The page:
“In the past days, I’ve killed this one, this one, this one…” Jobs said, until all that were left were G4 and iMac. “These two projects that remain represent what we always wanted this company to be about; they’re technologically superb and visually stunning. And I’m going to bet the future of this company on them.”

At the heart of innovation is change. Jobs’ legacy is a reminder for sales leaders that technology is a powerful driver of change. But the nature of change itself — the necessity of letting go of one thing to make room for something new — is also a reminder to seize the day. As Steve Jobs said in a 2005 Commencement address at Stanford:

No one wants to die. Even people who want to go to heaven don’t want to die to get there. And yet death is the destination we all share. No one has ever escaped it. And that is as it should be, because Death is very likely the single best invention of Life. It is Life’s change agent. It clears out the old to make way for the new. Right now the new is you, but someday not too long from now, you will gradually become the old and be cleared away. Sorry to be so dramatic, but it is quite true.

Your time is limited, so don’t waste it living someone else’s life. Don’t be trapped by dogma — which is living with the results of other people’s thinking. Don’t let the noise of others’ opinions drown out your own inner voice. And most important, have the courage to follow your heart and intuition. They somehow already know what you truly want to become. Everything else is secondary.

What Does Successful Sales & Marketing Alignment Look Like? (Part II)

When I first got into marketing over a decade ago, the landscape was much different than it is today. Marketing and sales typically worked independently from one another; marketing managed things like trade shows and print collateral (with limited visibility into their impact on overall ROI) and sales managed the leads that marketing acquired.

This made marketing an overhead expense, and it was an easy target for cuts when budgets got tight. It was hard to show conclusive evidence that marketing made a measurable impact on the overall success of the sales organization beyond getting more leads. We knew it was true, but the data was elusive.

Fast forward to today, and things look somewhat different (but still far from perfect). As a marketer, I now have tools and applications that can more easily generate data and therefore quantify results of our marketing activities. I can follow the activity of a lead through the entire lifecycle, including if and when a lead turned into a serious prospect. And I can see the touch points that marketing created or influenced along the path from initial inquiry to a closed deal. Suddenly, there is real correlation between the campaigns we run and the ROI for my colleagues on the sales side.

With that in mind, I thought I would share a few insights I’ve learned along the way:

Make Marketing Your BFF: Sales and marketing teams actually have a symbiotic relationship. That means that despite the fact that we are different types, we each depend on each other and benefit from the relationship. Your marketing team should provide essential insights that help sales generate and identify the best leads, the best ways to interact with those leads, and provide the resources, messages and delivery methods to support those interactions. And sales should provide feedback from the front line to create a knowledge-sharing loop with marketing. Marketing and sales should have their goals aligned, work cooperatively toward those goals and, ideally, should be BFFs (Best Friends Forever).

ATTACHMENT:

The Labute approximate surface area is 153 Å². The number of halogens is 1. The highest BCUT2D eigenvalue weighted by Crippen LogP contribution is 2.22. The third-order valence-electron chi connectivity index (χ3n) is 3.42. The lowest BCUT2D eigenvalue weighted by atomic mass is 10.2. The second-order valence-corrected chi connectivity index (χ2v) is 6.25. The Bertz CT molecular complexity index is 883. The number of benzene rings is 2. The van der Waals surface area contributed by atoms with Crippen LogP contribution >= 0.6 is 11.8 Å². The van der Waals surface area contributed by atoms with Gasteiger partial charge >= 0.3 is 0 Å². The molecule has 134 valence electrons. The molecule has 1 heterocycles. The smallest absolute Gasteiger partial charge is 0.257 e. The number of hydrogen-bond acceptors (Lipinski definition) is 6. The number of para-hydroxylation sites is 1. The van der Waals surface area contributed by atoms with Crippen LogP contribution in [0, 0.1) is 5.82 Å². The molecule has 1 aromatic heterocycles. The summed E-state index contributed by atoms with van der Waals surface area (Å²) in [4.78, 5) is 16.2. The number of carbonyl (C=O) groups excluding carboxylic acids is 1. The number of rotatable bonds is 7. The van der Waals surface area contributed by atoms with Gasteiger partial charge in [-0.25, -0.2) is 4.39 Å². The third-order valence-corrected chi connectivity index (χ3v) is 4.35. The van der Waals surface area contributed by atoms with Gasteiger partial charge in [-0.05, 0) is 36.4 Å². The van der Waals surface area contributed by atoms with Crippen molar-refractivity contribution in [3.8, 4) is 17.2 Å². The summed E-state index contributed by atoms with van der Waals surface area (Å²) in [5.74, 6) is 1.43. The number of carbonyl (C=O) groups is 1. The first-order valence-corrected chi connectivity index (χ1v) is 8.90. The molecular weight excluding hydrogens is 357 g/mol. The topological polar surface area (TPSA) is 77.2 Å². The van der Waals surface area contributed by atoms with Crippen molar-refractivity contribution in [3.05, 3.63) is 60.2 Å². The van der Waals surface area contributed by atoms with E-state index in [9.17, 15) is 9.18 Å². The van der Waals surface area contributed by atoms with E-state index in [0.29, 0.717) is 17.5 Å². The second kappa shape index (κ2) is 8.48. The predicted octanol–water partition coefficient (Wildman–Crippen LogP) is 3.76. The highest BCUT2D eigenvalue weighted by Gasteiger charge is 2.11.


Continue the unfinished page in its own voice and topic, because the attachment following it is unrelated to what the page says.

Set Specific Marketing Goals: My income is tied directly to the number of qualified leads I can drive through marketing initiatives, among other measurable goals. Don’t be afraid to assign metrics to your marketing team and engage them in the process. And reward them for meeting those metrics. Nothing says motivation like dollars in your pocket! Sales reps have known this all along. Now it’s marketing’s turn to benefit from hitting their targets.

Use the Right Tools: While many of the marketing-specific tools on the market are relatively new, they have evolved quickly and can be quite powerful. Example 1: Marketing automation tools help marketers track and understand data behind campaigns, while also observing the behaviors and patterns of your prospects. We use Marketo and there are other great systems to choose from depending on your needs. Example 2: As part of our BigMachines software, we offer the BigMachines Document Engine, where our customers can store the most up-to-date templates for proposals, contracts and quotes, making it simple for sales team to generate branded, marketing-approved sales documents. This allows you to maintain corporate standards throughout the sales process, and when you present a consistent brand that reflects well on your company, you have a competitive advantage and can sometimes even command a higher price.

I’d love to hear what other marketers and sales executives are seeing. Are you noticing more alignment between the marketing and sales groups at your company? Have you implemented strategies within your organization that help sales and marketing work better together? Leave a comment below or reach out to us on Twitter @bigmachines.

Will Wieglar

Will Wiegler is Vice President of Marketing at BigMachines. Follow BigMachines on Twitter @BigMachines.

4 Social Media ROI Tips for Sales Leaders